Review by Lina ramona Vitkauskas, Chicago Correspondent
What’s The Matter Here?
Why are you here tonight?
Are you hoping poetry will save you from the self-help gurus?
Are you eyeballing the exits?
Are you lost?
Are you looking for the restroom?
Are you searching for a distraction from the “you” that “you’ve” become?
Are you entertained by language?
Are you going to hell in a Harley-Davidson basket of derivatives?
Are you bored with being boring?
Are you in over your genitals?
Are you looking for a community of likeminded individuals for when the apocalypse finally comes?
Are you insured against major life-changing poetry events?
What’s the point of witnessing the poet’s biography during a reading?
Do your ears ring with unsaid character development?
Do your eyes water with ineffable images?
Do your nostrils flex with the strong silence type?
Do your fat palms sweat touching implicit hips?
Does your mouth water on the cutting edge of applause?
— Gene Tanta, “Why Do You Come to Poetry Readings”
On an unusually warm spring evening for Chicago (April 12, 2014), poets attempted to answer the above questions—if not literally, then conceptually—with more poems of their own. Local poets gathered at MATILDA/Baby Atlas in the Lakeview neighborhood for the First Anniversary Reading of the online journal, Matter.
Matter: A Journal of Political Poetry and Commentary is edited by Virginia Konchan, Glenn Shaheen and Michelle Sinsky. Konchan and Shaheen hosted the event, and readers included local Matter contributors: Holly Amos, Heather V. Cramond, Laura Goldstein, Carrie Olivia Adams, Virginia Konchan, Jennifer Karmin, Gene Tanta, and Lina ramona Vitkauskas.
Shaheen opened the event with a wholehearted thanks to all who have helped make Matter a significant journal in its first year, and the readings that followed brought forth themes of class war (pay inequality, corporate welfare); pre-emptive (unfounded) military occupation in Iraq; violence portrayed in the media; and more.
Readers Jen Karmin and Laura Goldstein—co-curators of the collaborative, ten-year-running Red Rover Reading Series (readings that play with reading)—undertook the topic of violence in two distinct ways: Karmin in direct context (war); and Goldstein in a more impervious way, shedding light on the media’s role in perpetuating violence by how it is portrayed.
Karmin read a compelling excerpt from her Iraq War litany 4,000 Words 4,000 Dead & Revolutionary Optimism/An American Elegy (Sona Books, released for Veterans Day 2012 and then online for Memorial Day 2013).
“In April 2008, I began collecting 4,000 words as a memorial to the 4,000 dead American soldiers who had been killed in Iraq,” mentioned Karmin. “Submissions came from friends, students, writers, activists, soldiers, and those who read about the project online. I asked each person to send me one to ten words, gave parts of the poem away to pedestrians during public performances across the country, and painted the words using the American flag as a writing utensil in two installations.”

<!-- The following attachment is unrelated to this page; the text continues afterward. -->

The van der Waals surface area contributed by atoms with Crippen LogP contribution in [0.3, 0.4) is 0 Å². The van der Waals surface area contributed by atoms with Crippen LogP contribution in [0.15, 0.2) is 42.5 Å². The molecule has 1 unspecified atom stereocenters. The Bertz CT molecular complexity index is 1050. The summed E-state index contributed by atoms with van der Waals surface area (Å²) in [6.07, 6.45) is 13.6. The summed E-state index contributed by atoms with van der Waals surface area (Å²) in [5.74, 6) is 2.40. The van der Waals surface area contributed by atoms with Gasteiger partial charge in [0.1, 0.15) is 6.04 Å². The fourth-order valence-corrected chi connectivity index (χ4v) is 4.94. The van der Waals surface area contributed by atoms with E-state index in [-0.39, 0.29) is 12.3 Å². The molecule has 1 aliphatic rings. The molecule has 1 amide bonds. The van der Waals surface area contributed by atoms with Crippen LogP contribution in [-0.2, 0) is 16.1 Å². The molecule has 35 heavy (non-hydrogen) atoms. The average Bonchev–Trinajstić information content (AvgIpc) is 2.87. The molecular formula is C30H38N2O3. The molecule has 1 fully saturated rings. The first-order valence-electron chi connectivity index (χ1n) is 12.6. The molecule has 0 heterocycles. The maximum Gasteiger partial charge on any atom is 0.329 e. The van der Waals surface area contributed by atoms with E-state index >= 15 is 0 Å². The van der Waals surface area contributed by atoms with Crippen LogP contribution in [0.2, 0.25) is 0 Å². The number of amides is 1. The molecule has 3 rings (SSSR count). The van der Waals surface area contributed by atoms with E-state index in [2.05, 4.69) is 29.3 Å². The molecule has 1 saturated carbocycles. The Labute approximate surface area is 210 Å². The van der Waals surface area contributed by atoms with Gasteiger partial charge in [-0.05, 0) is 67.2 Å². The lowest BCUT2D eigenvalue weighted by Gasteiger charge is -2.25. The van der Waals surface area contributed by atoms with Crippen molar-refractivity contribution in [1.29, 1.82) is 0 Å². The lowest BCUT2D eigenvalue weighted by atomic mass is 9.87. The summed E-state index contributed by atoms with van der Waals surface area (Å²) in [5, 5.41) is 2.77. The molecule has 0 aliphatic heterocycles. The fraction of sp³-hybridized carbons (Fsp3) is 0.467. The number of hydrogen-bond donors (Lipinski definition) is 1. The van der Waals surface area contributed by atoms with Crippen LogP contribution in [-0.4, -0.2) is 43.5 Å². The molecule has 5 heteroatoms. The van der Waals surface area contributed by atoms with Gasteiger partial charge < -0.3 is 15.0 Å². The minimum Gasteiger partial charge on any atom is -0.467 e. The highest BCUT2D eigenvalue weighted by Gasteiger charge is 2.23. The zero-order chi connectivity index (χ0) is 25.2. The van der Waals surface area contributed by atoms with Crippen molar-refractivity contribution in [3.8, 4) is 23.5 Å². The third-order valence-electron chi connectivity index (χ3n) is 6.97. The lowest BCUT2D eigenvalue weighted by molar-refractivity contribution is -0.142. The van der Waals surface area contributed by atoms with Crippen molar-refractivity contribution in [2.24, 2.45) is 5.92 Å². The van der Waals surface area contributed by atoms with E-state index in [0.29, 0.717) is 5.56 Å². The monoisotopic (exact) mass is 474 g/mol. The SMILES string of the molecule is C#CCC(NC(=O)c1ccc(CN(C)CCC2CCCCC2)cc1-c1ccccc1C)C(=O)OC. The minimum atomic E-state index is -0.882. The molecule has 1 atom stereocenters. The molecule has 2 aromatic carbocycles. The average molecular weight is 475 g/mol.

(from the chapbook, printed and handmade by fellow poet, Jill Magi).
Goldstein read from her chapbook titled awesome camera (Make Now Press). awesome camera “is cored around the question of how ‘the media’ mediates our witnessing of the suffering of strangers,” writes poet Divya Victor. “The camera, like a tiny high-tech coffin, seems to trap both the corpse and the viewer into an uncomfortable intimacy that only one can survive.” Pieces of Goldstein’s awesome camera appeared in Matter’s first issue.
Lina ramona Vitkauskas read from a 2013 poetry collection, Professional Poetry (White Hole Press), which was created twofold as, 1) a response to the most recent, blatant rise of “careerism” within the “poetry world”; and, most importantly, 2) a dedication to all of the struggling adjuncts within the university system (due to the grossly unfair discrepancy between administrators’/ tenured staff pay and benefits, and the instructors’/adjuncts’). The collection uses various professions thematically to generally comment on the US jobs market/economy (Vitkauskas herself a current low-wage earner from a blue-collar family of Lithuanian immigrants).
Finally, perhaps in the spirit of what lately seems to be eroding love between our brothers and sisters (all over this land), Holly Amos read her poem, “If my mouth weren’t so full of hammers”:
I’d be a better bride to this world. I don’t mean to be so female. Lately my hair isn’t even clean. There was a time I could stand outside & feel the wind making use of me. My mother built a pond I no longer swim in. Someone will inherit those rocks & the labels I gave them: Midwest queen, secret-keeper, kin to knees. All the good jokes about time are taken; instead I hold its face in both hands & refuse to move away.
Overall, the evening offered up stimulating poetry by all and insightful conversations post-event. This OmniVerse correspondent had an opportunity to engage editor Virginia Konchan to ask a few questions about Matter, the state of the world today and how poetry responds to it, and what is “political” in this “post-everything” era: